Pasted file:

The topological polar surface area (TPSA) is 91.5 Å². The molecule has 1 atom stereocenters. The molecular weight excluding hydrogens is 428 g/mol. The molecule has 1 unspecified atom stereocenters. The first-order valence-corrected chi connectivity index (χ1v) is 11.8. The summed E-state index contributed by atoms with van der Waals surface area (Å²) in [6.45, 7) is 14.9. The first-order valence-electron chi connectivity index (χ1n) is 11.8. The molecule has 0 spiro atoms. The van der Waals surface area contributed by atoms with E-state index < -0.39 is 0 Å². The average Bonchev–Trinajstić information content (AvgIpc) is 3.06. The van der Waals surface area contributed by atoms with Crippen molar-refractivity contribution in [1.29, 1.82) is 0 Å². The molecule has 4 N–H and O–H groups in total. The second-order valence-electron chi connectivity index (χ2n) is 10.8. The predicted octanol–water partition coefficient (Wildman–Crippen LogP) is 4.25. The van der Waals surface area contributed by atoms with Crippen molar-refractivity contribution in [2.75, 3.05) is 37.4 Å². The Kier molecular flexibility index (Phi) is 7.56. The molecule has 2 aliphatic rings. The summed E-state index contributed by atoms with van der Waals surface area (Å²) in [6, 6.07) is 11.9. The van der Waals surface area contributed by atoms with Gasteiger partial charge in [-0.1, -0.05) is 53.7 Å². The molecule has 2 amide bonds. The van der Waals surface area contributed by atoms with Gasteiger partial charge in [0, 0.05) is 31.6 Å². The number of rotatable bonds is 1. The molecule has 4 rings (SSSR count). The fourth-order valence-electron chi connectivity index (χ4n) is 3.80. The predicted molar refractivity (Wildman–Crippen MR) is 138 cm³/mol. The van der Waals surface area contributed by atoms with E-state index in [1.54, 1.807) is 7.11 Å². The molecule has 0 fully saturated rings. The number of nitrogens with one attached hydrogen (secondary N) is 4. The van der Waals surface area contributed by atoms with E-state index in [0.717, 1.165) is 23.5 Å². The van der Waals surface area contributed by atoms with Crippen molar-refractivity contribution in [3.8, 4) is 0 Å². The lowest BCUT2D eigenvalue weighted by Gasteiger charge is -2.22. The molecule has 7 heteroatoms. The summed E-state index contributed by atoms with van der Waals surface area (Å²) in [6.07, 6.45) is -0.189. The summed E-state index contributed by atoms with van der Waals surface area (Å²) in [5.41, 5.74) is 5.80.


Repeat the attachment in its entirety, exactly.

The topological polar surface area (TPSA) is 91.5 Å². The molecule has 1 atom stereocenters. The molecular weight excluding hydrogens is 428 g/mol. The molecule has 1 unspecified atom stereocenters. The first-order valence-corrected chi connectivity index (χ1v) is 11.8. The summed E-state index contributed by atoms with van der Waals surface area (Å²) in [6.45, 7) is 14.9. The first-order valence-electron chi connectivity index (χ1n) is 11.8. The molecule has 0 spiro atoms. The van der Waals surface area contributed by atoms with E-state index < -0.39 is 0 Å². The average Bonchev–Trinajstić information content (AvgIpc) is 3.06. The van der Waals surface area contributed by atoms with Crippen molar-refractivity contribution in [1.29, 1.82) is 0 Å². The molecule has 4 N–H and O–H groups in total. The second-order valence-electron chi connectivity index (χ2n) is 10.8. The predicted octanol–water partition coefficient (Wildman–Crippen LogP) is 4.25. The van der Waals surface area contributed by atoms with Crippen molar-refractivity contribution in [2.75, 3.05) is 37.4 Å². The Kier molecular flexibility index (Phi) is 7.56. The molecule has 2 aliphatic rings. The summed E-state index contributed by atoms with van der Waals surface area (Å²) in [6, 6.07) is 11.9. The van der Waals surface area contributed by atoms with Gasteiger partial charge in [-0.1, -0.05) is 53.7 Å². The molecule has 2 amide bonds. The van der Waals surface area contributed by atoms with Gasteiger partial charge in [0, 0.05) is 31.6 Å². The number of rotatable bonds is 1. The molecule has 4 rings (SSSR count). The fourth-order valence-electron chi connectivity index (χ4n) is 3.80. The predicted molar refractivity (Wildman–Crippen MR) is 138 cm³/mol. The van der Waals surface area contributed by atoms with E-state index in [1.54, 1.807) is 7.11 Å². The molecule has 0 fully saturated rings. The number of nitrogens with one attached hydrogen (secondary N) is 4. The van der Waals surface area contributed by atoms with E-state index in [0.717, 1.165) is 23.5 Å². The van der Waals surface area contributed by atoms with Crippen molar-refractivity contribution in [3.8, 4) is 0 Å². The lowest BCUT2D eigenvalue weighted by Gasteiger charge is -2.22. The molecule has 7 heteroatoms. The summed E-state index contributed by atoms with van der Waals surface area (Å²) in [6.07, 6.45) is -0.189. The summed E-state index contributed by atoms with van der Waals surface area (Å²) in [5.41, 5.74) is 5.80.